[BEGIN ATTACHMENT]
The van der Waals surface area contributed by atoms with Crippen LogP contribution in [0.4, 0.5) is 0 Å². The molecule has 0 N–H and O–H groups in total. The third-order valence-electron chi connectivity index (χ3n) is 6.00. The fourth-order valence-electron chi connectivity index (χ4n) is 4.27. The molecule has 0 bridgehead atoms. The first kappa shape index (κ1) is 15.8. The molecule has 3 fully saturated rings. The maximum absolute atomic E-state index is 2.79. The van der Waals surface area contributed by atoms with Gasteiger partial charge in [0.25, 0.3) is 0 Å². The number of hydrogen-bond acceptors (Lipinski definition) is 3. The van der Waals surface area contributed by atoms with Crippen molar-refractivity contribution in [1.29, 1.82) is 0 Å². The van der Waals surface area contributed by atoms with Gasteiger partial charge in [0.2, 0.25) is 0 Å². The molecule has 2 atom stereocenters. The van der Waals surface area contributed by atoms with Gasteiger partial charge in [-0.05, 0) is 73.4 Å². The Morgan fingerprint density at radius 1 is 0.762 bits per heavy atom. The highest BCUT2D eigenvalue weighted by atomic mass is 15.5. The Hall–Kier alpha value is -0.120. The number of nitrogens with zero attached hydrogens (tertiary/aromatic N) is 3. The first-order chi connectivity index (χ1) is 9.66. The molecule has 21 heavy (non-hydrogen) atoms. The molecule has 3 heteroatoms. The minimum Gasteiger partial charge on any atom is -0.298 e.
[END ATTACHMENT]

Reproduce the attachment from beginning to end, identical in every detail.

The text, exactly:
The van der Waals surface area contributed by atoms with Crippen LogP contribution in [0.4, 0.5) is 0 Å². The molecule has 0 N–H and O–H groups in total. The third-order valence-electron chi connectivity index (χ3n) is 6.00. The fourth-order valence-electron chi connectivity index (χ4n) is 4.27. The molecule has 0 bridgehead atoms. The first kappa shape index (κ1) is 15.8. The molecule has 3 fully saturated rings. The maximum absolute atomic E-state index is 2.79. The van der Waals surface area contributed by atoms with Gasteiger partial charge in [0.25, 0.3) is 0 Å². The number of hydrogen-bond acceptors (Lipinski definition) is 3. The van der Waals surface area contributed by atoms with Crippen molar-refractivity contribution in [1.29, 1.82) is 0 Å². The van der Waals surface area contributed by atoms with Gasteiger partial charge in [0.2, 0.25) is 0 Å². The molecule has 2 atom stereocenters. The van der Waals surface area contributed by atoms with Gasteiger partial charge in [-0.05, 0) is 73.4 Å². The Morgan fingerprint density at radius 1 is 0.762 bits per heavy atom. The highest BCUT2D eigenvalue weighted by atomic mass is 15.5. The Hall–Kier alpha value is -0.120. The number of nitrogens with zero attached hydrogens (tertiary/aromatic N) is 3. The first-order chi connectivity index (χ1) is 9.66. The molecule has 21 heavy (non-hydrogen) atoms. The molecule has 3 heteroatoms. The minimum Gasteiger partial charge on any atom is -0.298 e.